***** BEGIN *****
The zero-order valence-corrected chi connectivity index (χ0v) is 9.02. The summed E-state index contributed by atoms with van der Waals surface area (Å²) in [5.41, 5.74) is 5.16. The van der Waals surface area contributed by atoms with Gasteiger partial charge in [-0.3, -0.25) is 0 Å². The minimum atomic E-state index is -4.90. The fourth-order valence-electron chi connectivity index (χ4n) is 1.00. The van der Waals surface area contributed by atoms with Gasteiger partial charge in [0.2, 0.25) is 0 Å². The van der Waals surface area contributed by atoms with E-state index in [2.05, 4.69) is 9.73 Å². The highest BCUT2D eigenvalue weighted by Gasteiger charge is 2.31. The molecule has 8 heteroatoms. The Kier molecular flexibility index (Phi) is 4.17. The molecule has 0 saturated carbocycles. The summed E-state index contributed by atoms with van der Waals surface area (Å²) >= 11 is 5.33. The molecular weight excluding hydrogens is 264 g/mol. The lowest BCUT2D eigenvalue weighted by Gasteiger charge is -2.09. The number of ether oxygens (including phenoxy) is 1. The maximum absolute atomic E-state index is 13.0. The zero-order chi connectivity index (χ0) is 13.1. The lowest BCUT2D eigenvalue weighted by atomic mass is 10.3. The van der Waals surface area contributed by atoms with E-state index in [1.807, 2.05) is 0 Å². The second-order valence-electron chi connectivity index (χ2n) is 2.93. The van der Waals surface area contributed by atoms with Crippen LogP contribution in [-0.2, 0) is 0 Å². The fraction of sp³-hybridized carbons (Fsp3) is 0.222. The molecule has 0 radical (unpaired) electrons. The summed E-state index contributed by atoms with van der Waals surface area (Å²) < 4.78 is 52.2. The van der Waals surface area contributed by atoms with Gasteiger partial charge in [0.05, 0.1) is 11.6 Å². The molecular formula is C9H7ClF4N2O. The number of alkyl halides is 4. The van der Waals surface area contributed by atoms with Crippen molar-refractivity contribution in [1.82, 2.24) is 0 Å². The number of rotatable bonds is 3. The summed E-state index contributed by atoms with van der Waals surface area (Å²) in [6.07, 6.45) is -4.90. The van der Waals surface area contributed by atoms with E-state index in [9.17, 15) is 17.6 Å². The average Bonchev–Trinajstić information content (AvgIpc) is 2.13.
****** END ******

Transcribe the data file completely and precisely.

The zero-order valence-corrected chi connectivity index (χ0v) is 9.02. The summed E-state index contributed by atoms with van der Waals surface area (Å²) in [5.41, 5.74) is 5.16. The van der Waals surface area contributed by atoms with Gasteiger partial charge in [-0.3, -0.25) is 0 Å². The minimum atomic E-state index is -4.90. The fourth-order valence-electron chi connectivity index (χ4n) is 1.00. The van der Waals surface area contributed by atoms with Gasteiger partial charge in [0.2, 0.25) is 0 Å². The van der Waals surface area contributed by atoms with E-state index in [2.05, 4.69) is 9.73 Å². The highest BCUT2D eigenvalue weighted by Gasteiger charge is 2.31. The molecule has 8 heteroatoms. The Kier molecular flexibility index (Phi) is 4.17. The molecule has 0 saturated carbocycles. The summed E-state index contributed by atoms with van der Waals surface area (Å²) >= 11 is 5.33. The molecular weight excluding hydrogens is 264 g/mol. The lowest BCUT2D eigenvalue weighted by Gasteiger charge is -2.09. The number of ether oxygens (including phenoxy) is 1. The maximum absolute atomic E-state index is 13.0. The zero-order chi connectivity index (χ0) is 13.1. The lowest BCUT2D eigenvalue weighted by atomic mass is 10.3. The van der Waals surface area contributed by atoms with E-state index in [1.807, 2.05) is 0 Å². The second-order valence-electron chi connectivity index (χ2n) is 2.93. The van der Waals surface area contributed by atoms with Crippen LogP contribution in [-0.2, 0) is 0 Å². The fraction of sp³-hybridized carbons (Fsp3) is 0.222. The molecule has 0 radical (unpaired) electrons. The summed E-state index contributed by atoms with van der Waals surface area (Å²) < 4.78 is 52.2. The van der Waals surface area contributed by atoms with Gasteiger partial charge in [0.05, 0.1) is 11.6 Å². The molecular formula is C9H7ClF4N2O. The number of alkyl halides is 4. The van der Waals surface area contributed by atoms with Crippen molar-refractivity contribution in [1.82, 2.24) is 0 Å². The number of rotatable bonds is 3. The summed E-state index contributed by atoms with van der Waals surface area (Å²) in [6.07, 6.45) is -4.90. The van der Waals surface area contributed by atoms with E-state index in [9.17, 15) is 17.6 Å². The average Bonchev–Trinajstić information content (AvgIpc) is 2.13.